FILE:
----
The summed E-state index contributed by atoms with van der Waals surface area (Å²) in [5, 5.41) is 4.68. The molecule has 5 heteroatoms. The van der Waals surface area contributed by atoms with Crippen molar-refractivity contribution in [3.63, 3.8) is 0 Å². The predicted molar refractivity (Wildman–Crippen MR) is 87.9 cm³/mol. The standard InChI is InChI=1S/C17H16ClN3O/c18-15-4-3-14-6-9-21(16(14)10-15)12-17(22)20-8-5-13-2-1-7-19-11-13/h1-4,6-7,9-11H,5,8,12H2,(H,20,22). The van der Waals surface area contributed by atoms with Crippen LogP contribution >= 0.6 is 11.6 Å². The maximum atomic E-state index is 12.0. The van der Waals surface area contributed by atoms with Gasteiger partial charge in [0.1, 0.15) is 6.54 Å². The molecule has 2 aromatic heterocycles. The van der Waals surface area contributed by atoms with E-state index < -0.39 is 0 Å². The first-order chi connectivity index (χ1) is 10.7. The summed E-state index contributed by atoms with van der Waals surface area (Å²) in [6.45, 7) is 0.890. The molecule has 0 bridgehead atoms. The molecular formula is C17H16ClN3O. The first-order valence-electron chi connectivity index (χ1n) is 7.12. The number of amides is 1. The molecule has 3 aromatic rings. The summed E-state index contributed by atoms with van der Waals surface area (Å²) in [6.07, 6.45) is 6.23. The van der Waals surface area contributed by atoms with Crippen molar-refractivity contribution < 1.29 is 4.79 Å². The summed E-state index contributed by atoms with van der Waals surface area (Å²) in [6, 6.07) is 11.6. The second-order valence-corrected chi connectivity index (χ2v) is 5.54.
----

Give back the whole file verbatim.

The summed E-state index contributed by atoms with van der Waals surface area (Å²) in [5, 5.41) is 4.68. The molecule has 5 heteroatoms. The van der Waals surface area contributed by atoms with Crippen molar-refractivity contribution in [3.63, 3.8) is 0 Å². The predicted molar refractivity (Wildman–Crippen MR) is 87.9 cm³/mol. The standard InChI is InChI=1S/C17H16ClN3O/c18-15-4-3-14-6-9-21(16(14)10-15)12-17(22)20-8-5-13-2-1-7-19-11-13/h1-4,6-7,9-11H,5,8,12H2,(H,20,22). The van der Waals surface area contributed by atoms with Crippen LogP contribution >= 0.6 is 11.6 Å². The maximum atomic E-state index is 12.0. The van der Waals surface area contributed by atoms with Gasteiger partial charge in [0.1, 0.15) is 6.54 Å². The molecule has 2 aromatic heterocycles. The van der Waals surface area contributed by atoms with E-state index < -0.39 is 0 Å². The first-order chi connectivity index (χ1) is 10.7. The summed E-state index contributed by atoms with van der Waals surface area (Å²) in [6.45, 7) is 0.890. The molecule has 0 bridgehead atoms. The molecular formula is C17H16ClN3O. The first-order valence-electron chi connectivity index (χ1n) is 7.12. The number of amides is 1. The molecule has 3 aromatic rings. The summed E-state index contributed by atoms with van der Waals surface area (Å²) in [6.07, 6.45) is 6.23. The van der Waals surface area contributed by atoms with Crippen molar-refractivity contribution < 1.29 is 4.79 Å². The summed E-state index contributed by atoms with van der Waals surface area (Å²) in [6, 6.07) is 11.6. The second-order valence-corrected chi connectivity index (χ2v) is 5.54.